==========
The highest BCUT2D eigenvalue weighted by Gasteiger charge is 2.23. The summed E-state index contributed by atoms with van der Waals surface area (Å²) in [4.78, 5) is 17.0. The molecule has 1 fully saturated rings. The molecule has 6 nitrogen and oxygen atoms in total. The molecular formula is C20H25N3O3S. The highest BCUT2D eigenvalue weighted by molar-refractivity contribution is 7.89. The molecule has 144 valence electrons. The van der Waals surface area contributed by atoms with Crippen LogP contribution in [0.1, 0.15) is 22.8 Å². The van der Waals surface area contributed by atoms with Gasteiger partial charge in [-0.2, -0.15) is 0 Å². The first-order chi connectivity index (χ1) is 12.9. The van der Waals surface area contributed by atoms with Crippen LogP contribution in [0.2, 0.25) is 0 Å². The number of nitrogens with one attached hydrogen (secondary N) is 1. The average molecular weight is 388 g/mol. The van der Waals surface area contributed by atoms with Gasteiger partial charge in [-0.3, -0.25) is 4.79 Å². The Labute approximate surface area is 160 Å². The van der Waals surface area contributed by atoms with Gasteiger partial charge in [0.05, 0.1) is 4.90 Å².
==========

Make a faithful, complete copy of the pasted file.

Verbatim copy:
The highest BCUT2D eigenvalue weighted by Gasteiger charge is 2.23. The summed E-state index contributed by atoms with van der Waals surface area (Å²) in [4.78, 5) is 17.0. The molecule has 1 fully saturated rings. The molecule has 6 nitrogen and oxygen atoms in total. The molecular formula is C20H25N3O3S. The highest BCUT2D eigenvalue weighted by molar-refractivity contribution is 7.89. The molecule has 144 valence electrons. The van der Waals surface area contributed by atoms with Crippen LogP contribution in [0.1, 0.15) is 22.8 Å². The van der Waals surface area contributed by atoms with Gasteiger partial charge in [-0.2, -0.15) is 0 Å². The first-order chi connectivity index (χ1) is 12.9. The van der Waals surface area contributed by atoms with Crippen LogP contribution in [0.2, 0.25) is 0 Å². The number of nitrogens with one attached hydrogen (secondary N) is 1. The average molecular weight is 388 g/mol. The van der Waals surface area contributed by atoms with Gasteiger partial charge in [-0.3, -0.25) is 4.79 Å². The Labute approximate surface area is 160 Å². The van der Waals surface area contributed by atoms with Gasteiger partial charge in [0.05, 0.1) is 4.90 Å².